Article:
Authentic Cartonnage Fragment Winged Isis. Coffin linen. Circa 300 B.C. Papyrus. Ancient Egypt
Cartonnage is an Egyptology and Papyrology term used to describe plastered layers of fiber or papyrus . . . flexible enough (when wet) to mold around irregular surfaces such as a body, cases, coffins, masks during the funerary process. Such a finished flat surface allowed for painting of characters and motifs. Basically, the surface allowed detailed art to be drawn versus drawing on a linen shroud.
This cartonnage fragment is from the Late Period (circa 300 BCE) . . . around the time of the conquest by Alexander the Great and establishment of the Ptolemaic Kingdom. Cartonnage went through a transition during this time. Cartonnage for bodies – as well as other funerary elements and masks – was produced by using old papyrus scrolls and linen. It seems there was a shortage of fresh papyrus during this period.
Great mother Isis, the goddess of healing and magic, was crucial to ancient Egyptian religious beliefs. She is known today by her Greek name Isis; however, the ancient Egyptians called her Aset.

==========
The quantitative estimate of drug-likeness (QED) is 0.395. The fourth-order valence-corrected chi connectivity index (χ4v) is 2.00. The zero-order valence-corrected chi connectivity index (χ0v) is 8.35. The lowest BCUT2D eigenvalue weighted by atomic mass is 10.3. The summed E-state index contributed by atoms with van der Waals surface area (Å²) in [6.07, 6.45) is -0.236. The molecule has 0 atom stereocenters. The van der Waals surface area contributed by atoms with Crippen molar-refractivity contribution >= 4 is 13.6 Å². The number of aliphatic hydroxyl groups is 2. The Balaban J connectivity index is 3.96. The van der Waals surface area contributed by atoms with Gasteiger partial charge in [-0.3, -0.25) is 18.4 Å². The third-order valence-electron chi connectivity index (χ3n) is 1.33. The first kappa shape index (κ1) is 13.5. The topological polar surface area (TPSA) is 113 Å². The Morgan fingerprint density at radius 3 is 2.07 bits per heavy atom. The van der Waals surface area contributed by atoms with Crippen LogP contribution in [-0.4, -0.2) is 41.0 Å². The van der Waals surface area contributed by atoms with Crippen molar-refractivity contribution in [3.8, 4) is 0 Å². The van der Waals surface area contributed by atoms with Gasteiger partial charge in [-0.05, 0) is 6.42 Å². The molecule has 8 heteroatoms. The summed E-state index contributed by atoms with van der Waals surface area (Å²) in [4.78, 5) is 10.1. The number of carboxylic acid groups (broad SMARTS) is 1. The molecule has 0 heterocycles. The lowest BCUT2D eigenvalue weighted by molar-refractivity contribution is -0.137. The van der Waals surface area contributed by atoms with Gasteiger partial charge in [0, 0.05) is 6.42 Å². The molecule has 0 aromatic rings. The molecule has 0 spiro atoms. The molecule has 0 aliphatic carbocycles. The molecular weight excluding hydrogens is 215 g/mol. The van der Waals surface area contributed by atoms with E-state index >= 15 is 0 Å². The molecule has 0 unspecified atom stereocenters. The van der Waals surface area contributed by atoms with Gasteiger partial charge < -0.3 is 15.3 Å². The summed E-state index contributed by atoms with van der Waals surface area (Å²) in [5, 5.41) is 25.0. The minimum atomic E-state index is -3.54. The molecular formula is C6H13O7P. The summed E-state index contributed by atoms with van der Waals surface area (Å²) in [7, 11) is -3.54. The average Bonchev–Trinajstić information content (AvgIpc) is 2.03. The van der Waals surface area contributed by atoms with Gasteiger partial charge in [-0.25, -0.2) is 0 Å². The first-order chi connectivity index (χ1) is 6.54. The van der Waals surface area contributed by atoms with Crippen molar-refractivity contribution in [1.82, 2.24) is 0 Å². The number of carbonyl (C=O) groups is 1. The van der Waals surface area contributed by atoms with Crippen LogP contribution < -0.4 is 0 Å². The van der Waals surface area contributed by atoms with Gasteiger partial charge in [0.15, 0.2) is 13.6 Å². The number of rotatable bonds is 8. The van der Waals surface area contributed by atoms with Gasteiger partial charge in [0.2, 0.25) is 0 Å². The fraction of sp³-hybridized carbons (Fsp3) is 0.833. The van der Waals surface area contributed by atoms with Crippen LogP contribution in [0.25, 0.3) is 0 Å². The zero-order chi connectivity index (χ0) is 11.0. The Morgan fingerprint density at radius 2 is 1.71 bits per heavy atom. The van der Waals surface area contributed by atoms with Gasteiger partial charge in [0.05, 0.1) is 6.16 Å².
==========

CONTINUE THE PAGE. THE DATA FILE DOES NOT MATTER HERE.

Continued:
The wings of Isis symbolize female birds of prey (either falcons or kites) that have cries “reminiscent of the cries of distraught women”. They also represent the resurrective power of Isis, who fans her wings to give breath back to her dead husband, Osiris . . . and others.
This piece came from an estate of a collector who worked in Egypt in the 1950s. Unfortunately, when he passed, his son trashed all his father’s documentation.
Luckily, the cartonnage has been sandwiched between two pieces of plexi and clipped and is in stable and in good condition.
This is one of those “once in a lifetime” acquisitions and I encourage you to examine it closely. No stands are included.